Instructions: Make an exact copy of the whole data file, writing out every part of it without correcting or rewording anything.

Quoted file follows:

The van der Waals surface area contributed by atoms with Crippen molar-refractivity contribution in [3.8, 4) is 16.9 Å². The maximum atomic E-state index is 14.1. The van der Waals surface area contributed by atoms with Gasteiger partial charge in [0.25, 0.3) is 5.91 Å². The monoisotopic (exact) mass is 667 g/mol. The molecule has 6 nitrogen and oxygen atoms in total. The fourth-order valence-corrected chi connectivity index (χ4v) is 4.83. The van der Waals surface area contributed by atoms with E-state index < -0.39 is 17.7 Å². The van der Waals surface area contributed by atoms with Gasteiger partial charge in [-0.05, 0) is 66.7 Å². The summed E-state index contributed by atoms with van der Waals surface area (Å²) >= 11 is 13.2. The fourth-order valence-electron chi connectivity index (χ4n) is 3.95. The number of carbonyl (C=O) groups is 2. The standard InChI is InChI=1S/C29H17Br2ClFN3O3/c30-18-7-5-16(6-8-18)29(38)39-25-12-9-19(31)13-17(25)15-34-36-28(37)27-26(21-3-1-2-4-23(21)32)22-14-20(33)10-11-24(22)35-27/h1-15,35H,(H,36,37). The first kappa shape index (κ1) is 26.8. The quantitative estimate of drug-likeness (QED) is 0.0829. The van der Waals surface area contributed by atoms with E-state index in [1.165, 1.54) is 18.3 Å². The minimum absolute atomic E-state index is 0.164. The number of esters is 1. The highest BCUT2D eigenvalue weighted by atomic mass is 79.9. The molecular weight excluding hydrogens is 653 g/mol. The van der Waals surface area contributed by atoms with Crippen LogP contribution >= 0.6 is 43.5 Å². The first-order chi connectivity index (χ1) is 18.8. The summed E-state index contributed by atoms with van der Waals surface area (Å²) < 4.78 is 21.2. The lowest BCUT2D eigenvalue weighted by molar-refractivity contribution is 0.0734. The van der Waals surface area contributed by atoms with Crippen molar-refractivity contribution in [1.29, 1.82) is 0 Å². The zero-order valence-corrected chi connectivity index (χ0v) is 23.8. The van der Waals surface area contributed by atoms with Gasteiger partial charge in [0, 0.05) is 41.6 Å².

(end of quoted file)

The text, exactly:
The van der Waals surface area contributed by atoms with Crippen molar-refractivity contribution in [3.8, 4) is 16.9 Å². The maximum atomic E-state index is 14.1. The van der Waals surface area contributed by atoms with Gasteiger partial charge in [0.25, 0.3) is 5.91 Å². The monoisotopic (exact) mass is 667 g/mol. The molecule has 6 nitrogen and oxygen atoms in total. The fourth-order valence-corrected chi connectivity index (χ4v) is 4.83. The van der Waals surface area contributed by atoms with E-state index < -0.39 is 17.7 Å². The van der Waals surface area contributed by atoms with Gasteiger partial charge in [-0.05, 0) is 66.7 Å². The summed E-state index contributed by atoms with van der Waals surface area (Å²) >= 11 is 13.2. The fourth-order valence-electron chi connectivity index (χ4n) is 3.95. The number of carbonyl (C=O) groups is 2. The standard InChI is InChI=1S/C29H17Br2ClFN3O3/c30-18-7-5-16(6-8-18)29(38)39-25-12-9-19(31)13-17(25)15-34-36-28(37)27-26(21-3-1-2-4-23(21)32)22-14-20(33)10-11-24(22)35-27/h1-15,35H,(H,36,37). The first kappa shape index (κ1) is 26.8. The quantitative estimate of drug-likeness (QED) is 0.0829. The van der Waals surface area contributed by atoms with E-state index in [1.165, 1.54) is 18.3 Å². The minimum absolute atomic E-state index is 0.164. The number of esters is 1. The highest BCUT2D eigenvalue weighted by atomic mass is 79.9. The molecular weight excluding hydrogens is 653 g/mol. The van der Waals surface area contributed by atoms with Crippen LogP contribution >= 0.6 is 43.5 Å². The first-order chi connectivity index (χ1) is 18.8. The summed E-state index contributed by atoms with van der Waals surface area (Å²) < 4.78 is 21.2. The lowest BCUT2D eigenvalue weighted by molar-refractivity contribution is 0.0734. The van der Waals surface area contributed by atoms with Crippen molar-refractivity contribution in [1.29, 1.82) is 0 Å². The zero-order valence-corrected chi connectivity index (χ0v) is 23.8. The van der Waals surface area contributed by atoms with Gasteiger partial charge in [0, 0.05) is 41.6 Å².